US spy satellite launch delayed a week after abort in final seconds

The launch of a new U.S. spy satellite on a massive Delta IV Heavy rocket has been delayed at least a week after a last-minute abort prevented an attempted liftoff early Saturday (Aug. 29). 

The abort occurred just three seconds before the planned launch of the clandestine NROL-44 satellite from Cape Canaveral Air Force Station at 3:28 a.m. EDT (0728 GMT), according to the United Launch Alliance, which built the heavy-lift Delta IV Heavy. The rocket’s triple-core first stage briefly fired up its three main engines, engulfing the booster’s base in flames before flickering out in the abort.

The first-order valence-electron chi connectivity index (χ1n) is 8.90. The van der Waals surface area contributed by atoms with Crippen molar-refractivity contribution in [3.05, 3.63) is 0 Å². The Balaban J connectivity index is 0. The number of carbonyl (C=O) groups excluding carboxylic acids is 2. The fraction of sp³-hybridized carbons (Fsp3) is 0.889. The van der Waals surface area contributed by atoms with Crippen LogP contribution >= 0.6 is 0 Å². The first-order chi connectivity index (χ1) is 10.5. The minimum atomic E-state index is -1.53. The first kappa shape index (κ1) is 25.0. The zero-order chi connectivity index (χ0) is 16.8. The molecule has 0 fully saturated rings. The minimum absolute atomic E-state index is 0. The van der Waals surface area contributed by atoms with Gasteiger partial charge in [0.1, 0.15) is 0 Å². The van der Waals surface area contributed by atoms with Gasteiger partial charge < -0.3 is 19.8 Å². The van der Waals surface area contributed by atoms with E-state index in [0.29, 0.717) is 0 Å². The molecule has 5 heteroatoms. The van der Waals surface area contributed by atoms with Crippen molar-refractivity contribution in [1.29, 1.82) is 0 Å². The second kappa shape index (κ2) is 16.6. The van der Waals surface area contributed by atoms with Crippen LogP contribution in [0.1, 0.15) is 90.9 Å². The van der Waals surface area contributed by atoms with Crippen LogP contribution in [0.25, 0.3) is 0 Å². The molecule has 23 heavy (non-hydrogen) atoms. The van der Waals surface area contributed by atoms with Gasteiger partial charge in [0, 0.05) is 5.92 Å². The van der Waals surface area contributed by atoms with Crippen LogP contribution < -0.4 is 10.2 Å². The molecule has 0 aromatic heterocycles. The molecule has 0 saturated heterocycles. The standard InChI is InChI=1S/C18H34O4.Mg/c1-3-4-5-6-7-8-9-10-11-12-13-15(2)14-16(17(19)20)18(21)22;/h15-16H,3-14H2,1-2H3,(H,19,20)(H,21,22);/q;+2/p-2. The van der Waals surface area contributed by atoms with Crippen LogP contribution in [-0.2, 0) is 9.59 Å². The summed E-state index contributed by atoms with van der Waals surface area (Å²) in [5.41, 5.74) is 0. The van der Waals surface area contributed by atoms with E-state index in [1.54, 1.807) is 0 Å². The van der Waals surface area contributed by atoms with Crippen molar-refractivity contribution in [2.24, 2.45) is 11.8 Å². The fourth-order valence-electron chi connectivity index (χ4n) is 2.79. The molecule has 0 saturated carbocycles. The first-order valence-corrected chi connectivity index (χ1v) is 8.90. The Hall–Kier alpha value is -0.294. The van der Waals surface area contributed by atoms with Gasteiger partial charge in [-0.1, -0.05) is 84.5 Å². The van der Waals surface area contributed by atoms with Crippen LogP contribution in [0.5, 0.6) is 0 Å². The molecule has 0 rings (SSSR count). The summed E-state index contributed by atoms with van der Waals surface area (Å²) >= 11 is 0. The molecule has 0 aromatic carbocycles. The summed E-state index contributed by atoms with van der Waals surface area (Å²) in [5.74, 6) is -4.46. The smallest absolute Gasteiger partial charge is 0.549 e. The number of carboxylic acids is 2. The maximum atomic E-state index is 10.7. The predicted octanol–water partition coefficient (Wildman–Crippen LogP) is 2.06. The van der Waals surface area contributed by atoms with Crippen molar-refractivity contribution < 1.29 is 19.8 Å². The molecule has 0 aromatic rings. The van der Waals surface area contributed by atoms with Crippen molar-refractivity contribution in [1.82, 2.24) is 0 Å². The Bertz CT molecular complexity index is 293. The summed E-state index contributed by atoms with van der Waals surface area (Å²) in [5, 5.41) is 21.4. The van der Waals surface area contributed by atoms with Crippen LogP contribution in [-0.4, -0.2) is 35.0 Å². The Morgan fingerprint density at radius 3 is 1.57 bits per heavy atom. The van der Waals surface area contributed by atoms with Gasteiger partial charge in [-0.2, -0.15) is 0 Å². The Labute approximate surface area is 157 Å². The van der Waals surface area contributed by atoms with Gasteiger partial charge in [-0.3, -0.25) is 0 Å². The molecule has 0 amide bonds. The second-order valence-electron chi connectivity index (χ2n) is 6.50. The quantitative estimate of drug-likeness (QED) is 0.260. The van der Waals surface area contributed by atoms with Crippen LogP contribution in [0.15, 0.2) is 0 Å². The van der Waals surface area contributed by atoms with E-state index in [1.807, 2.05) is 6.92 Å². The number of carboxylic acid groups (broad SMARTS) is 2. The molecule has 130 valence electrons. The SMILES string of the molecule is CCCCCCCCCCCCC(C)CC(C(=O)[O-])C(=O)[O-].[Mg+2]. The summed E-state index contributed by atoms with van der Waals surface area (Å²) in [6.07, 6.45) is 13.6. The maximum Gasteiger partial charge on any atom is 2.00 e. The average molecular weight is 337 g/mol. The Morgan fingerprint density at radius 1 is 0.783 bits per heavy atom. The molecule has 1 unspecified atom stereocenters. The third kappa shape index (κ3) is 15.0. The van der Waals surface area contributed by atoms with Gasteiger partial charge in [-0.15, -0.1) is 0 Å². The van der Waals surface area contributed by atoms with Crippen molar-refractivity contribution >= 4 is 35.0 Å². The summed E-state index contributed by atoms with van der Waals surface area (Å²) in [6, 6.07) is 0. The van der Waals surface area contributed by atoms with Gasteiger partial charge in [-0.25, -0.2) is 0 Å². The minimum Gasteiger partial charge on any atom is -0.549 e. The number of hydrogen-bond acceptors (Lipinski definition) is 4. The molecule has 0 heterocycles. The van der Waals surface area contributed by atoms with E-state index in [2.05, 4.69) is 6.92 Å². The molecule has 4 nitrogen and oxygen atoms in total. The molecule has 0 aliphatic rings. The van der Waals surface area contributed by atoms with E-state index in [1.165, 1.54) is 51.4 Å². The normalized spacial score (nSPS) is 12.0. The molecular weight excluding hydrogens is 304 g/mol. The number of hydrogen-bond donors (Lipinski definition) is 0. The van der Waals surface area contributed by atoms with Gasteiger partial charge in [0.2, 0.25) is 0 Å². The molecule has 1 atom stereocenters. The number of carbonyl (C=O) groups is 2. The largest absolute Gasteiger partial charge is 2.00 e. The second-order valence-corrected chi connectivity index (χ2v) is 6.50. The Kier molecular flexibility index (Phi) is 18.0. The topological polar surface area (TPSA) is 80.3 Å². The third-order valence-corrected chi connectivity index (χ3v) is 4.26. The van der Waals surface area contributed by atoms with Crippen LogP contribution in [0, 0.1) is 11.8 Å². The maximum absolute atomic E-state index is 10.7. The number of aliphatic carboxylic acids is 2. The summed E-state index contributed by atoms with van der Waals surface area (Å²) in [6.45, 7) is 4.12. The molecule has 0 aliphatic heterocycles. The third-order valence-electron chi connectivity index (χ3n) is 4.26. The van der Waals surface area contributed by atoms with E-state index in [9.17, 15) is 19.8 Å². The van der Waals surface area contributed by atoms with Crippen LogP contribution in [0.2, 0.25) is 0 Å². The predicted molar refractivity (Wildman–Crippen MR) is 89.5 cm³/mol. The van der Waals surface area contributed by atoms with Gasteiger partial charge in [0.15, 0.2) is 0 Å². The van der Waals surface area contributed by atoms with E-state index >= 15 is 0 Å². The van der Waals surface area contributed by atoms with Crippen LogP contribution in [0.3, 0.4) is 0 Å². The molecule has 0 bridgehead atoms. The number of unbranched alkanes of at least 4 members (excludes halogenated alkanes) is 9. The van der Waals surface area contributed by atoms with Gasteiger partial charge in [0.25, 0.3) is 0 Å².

“3, 2, 1 and liftoff!” ULA commentator Dillon Rice said as the engines fired. A few seconds later, it was clear something went wrong as the Delta IV Heavy remained on the pad of its Space Launch Complex 37B. 

“And standby, we’ve obviously had a hotfire abort,” Dillon said.


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